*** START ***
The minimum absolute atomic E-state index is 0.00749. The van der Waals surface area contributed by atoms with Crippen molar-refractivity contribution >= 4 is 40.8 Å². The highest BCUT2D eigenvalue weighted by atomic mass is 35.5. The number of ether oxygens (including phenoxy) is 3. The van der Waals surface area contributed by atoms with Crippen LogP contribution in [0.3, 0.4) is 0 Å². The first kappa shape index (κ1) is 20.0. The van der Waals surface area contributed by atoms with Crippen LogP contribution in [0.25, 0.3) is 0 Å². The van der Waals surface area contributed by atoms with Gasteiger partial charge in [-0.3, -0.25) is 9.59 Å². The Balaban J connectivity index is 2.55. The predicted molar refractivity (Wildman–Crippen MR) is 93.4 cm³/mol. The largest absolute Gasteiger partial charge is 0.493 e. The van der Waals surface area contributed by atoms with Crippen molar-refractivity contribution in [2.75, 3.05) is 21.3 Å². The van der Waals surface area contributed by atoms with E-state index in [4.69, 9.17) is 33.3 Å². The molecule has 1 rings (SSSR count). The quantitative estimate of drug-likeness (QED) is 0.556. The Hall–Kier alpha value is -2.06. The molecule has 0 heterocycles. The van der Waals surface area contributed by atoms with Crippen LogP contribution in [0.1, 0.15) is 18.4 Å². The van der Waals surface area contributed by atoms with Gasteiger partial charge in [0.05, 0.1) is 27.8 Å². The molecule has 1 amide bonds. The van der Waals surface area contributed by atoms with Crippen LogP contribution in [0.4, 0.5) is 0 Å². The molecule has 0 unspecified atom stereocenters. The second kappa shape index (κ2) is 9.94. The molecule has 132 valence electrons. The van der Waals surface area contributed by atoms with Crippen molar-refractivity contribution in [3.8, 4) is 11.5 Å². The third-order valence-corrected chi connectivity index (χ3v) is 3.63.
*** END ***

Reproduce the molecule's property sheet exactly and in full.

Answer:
The minimum absolute atomic E-state index is 0.00749. The van der Waals surface area contributed by atoms with Crippen molar-refractivity contribution >= 4 is 40.8 Å². The highest BCUT2D eigenvalue weighted by atomic mass is 35.5. The number of ether oxygens (including phenoxy) is 3. The van der Waals surface area contributed by atoms with Crippen LogP contribution in [0.3, 0.4) is 0 Å². The first kappa shape index (κ1) is 20.0. The van der Waals surface area contributed by atoms with Crippen LogP contribution in [0.25, 0.3) is 0 Å². The van der Waals surface area contributed by atoms with Gasteiger partial charge in [-0.3, -0.25) is 9.59 Å². The Balaban J connectivity index is 2.55. The predicted molar refractivity (Wildman–Crippen MR) is 93.4 cm³/mol. The largest absolute Gasteiger partial charge is 0.493 e. The van der Waals surface area contributed by atoms with Crippen molar-refractivity contribution in [2.75, 3.05) is 21.3 Å². The van der Waals surface area contributed by atoms with E-state index in [4.69, 9.17) is 33.3 Å². The molecule has 1 rings (SSSR count). The quantitative estimate of drug-likeness (QED) is 0.556. The Hall–Kier alpha value is -2.06. The molecule has 0 heterocycles. The van der Waals surface area contributed by atoms with Crippen LogP contribution in [0.1, 0.15) is 18.4 Å². The van der Waals surface area contributed by atoms with Gasteiger partial charge in [0.05, 0.1) is 27.8 Å². The molecule has 1 amide bonds. The van der Waals surface area contributed by atoms with Crippen LogP contribution in [0.4, 0.5) is 0 Å². The molecule has 0 unspecified atom stereocenters. The second kappa shape index (κ2) is 9.94. The molecule has 132 valence electrons. The van der Waals surface area contributed by atoms with Crippen molar-refractivity contribution in [3.8, 4) is 11.5 Å². The third-order valence-corrected chi connectivity index (χ3v) is 3.63.